While it is popular for some people to refer to their LinkedIn profile as their resume, this simply is not so. Even in the age of social media authenticity, leaving something for the hiring manager’s imagination is still needed. While baring your career all in this structured, public forum may be tempting, reasons for strategically pulling back abound.
As well, despite the numerous developments and continual tweaks to the technology, you have limited control over your LinkedIn presentation. The resume, on the other hand, can be anything YOU desire it to be, expanding and contracting to fit your unique goals.
Three examples of how the resume is differentiated from your LinkedIn profile follow:
These all are important, resume-fueling facts sought out by executive HR and Board members, but aired out too specifically online, many not only leave a reader a little too satiated, but also potentially breach company confidentiality. Being so public may even put your own current employment situation at risk.
Instead, LinkedIn is an opportunity to allude to your skills and talents in the areas of turnaround, team motivation and efficiency improvements, but not necessarily to point at specific fractures in your company of employment.
For example, in your LinkedIn Summary, you may say something like: “Career record turning around revenue + profit, reinvigorating teams to overachieve goals, and unifying business units to become more efficient.”
For example: If you want to use bold-face, italics or even change the size of a font to guide the reader’s eyes to specific phrases, you are unable to do so. You desire to add a little splash of color to headings, or weave in a chart amid the text, you will find options lacking. You want to publish a 2,005-character Summary, you will be out of luck, as LinkedIn has a size limit for each section.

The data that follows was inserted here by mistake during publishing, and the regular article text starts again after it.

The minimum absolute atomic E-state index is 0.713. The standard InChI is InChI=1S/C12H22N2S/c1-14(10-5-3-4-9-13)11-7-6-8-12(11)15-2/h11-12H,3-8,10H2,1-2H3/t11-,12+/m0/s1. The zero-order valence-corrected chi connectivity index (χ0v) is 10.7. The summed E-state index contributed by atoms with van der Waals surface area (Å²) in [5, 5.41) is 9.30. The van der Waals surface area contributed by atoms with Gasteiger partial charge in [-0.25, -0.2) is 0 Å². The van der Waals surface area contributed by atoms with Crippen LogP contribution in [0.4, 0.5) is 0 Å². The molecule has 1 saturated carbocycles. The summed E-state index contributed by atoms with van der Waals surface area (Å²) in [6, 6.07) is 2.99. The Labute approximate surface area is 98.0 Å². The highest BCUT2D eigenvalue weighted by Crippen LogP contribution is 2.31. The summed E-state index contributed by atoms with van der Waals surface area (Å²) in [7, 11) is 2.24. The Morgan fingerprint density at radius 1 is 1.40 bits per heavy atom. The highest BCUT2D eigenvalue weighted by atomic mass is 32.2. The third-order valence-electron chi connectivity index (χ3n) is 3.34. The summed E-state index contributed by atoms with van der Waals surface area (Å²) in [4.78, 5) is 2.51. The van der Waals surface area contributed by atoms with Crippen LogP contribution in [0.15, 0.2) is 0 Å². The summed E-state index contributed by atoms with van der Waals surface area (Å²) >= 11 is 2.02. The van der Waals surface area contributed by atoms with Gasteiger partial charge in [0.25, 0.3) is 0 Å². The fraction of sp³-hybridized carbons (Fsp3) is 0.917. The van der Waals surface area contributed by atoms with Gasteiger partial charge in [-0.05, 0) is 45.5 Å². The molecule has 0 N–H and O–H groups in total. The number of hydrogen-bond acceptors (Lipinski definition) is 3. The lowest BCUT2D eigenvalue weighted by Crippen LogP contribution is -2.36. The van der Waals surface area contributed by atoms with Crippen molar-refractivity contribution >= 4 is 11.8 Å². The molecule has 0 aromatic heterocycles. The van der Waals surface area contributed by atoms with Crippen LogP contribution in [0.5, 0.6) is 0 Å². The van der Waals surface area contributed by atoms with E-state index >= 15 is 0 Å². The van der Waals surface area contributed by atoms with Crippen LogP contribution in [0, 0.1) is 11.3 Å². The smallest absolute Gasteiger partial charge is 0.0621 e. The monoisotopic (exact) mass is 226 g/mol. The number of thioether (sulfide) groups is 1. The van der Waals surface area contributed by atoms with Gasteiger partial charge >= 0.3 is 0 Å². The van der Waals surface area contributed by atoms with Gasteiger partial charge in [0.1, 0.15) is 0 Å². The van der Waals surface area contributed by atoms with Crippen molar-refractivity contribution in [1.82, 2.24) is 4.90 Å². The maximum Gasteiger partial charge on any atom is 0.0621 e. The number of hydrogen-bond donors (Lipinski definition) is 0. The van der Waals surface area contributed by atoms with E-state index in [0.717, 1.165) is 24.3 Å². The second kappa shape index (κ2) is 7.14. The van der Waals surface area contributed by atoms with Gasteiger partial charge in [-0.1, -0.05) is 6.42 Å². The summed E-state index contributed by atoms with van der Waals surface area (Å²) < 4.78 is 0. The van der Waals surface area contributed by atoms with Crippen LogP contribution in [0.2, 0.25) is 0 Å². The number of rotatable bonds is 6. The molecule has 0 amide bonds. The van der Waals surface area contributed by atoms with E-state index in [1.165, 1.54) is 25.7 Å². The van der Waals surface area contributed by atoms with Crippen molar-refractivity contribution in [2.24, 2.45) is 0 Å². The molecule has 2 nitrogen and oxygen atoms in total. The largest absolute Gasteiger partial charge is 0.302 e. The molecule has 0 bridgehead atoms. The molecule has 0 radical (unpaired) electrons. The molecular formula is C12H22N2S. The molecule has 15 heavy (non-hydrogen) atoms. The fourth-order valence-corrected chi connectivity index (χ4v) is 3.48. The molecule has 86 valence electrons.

While in some instances, this is a good rule of thumb (deterring rambling LinkedIn profiles); in other instances, it creates artificial boundaries that limit creativity and differentiation.
All this said, LinkedIn is an essential tool in your career portfolio toolkit. Without it, you decrease your chances of being found by key decision-makers who hunt the site daily. However, don’t make the mistake of assuming it is your resume, and thus giving your resume short shrift.
Written by Jacqui Barrett-Poindexter, Partner/Owner, CareerTrend.net
I am a career writer hired by individuals and organizations to build game-changing stories for executives, professionals and entrepreneurs. To find out how I can support your personal or corporate storytelling goals, please follow this link: www.careertrend.net.
It almost goes without saying that job seekers should be more visible online than in the past. However, for many people that openness is at odds with their naturally private personality.
While lighthearted personal use of social media such as occasional Facebook or Instagram updates may now feel the norm, some people feel a sudden shift in mood when asked about updating their LinkedIn profile.
Whether you are struck by sudden job loss, or are securely employed seeking a better opportunity, you face the challenges of marketing your value effectively.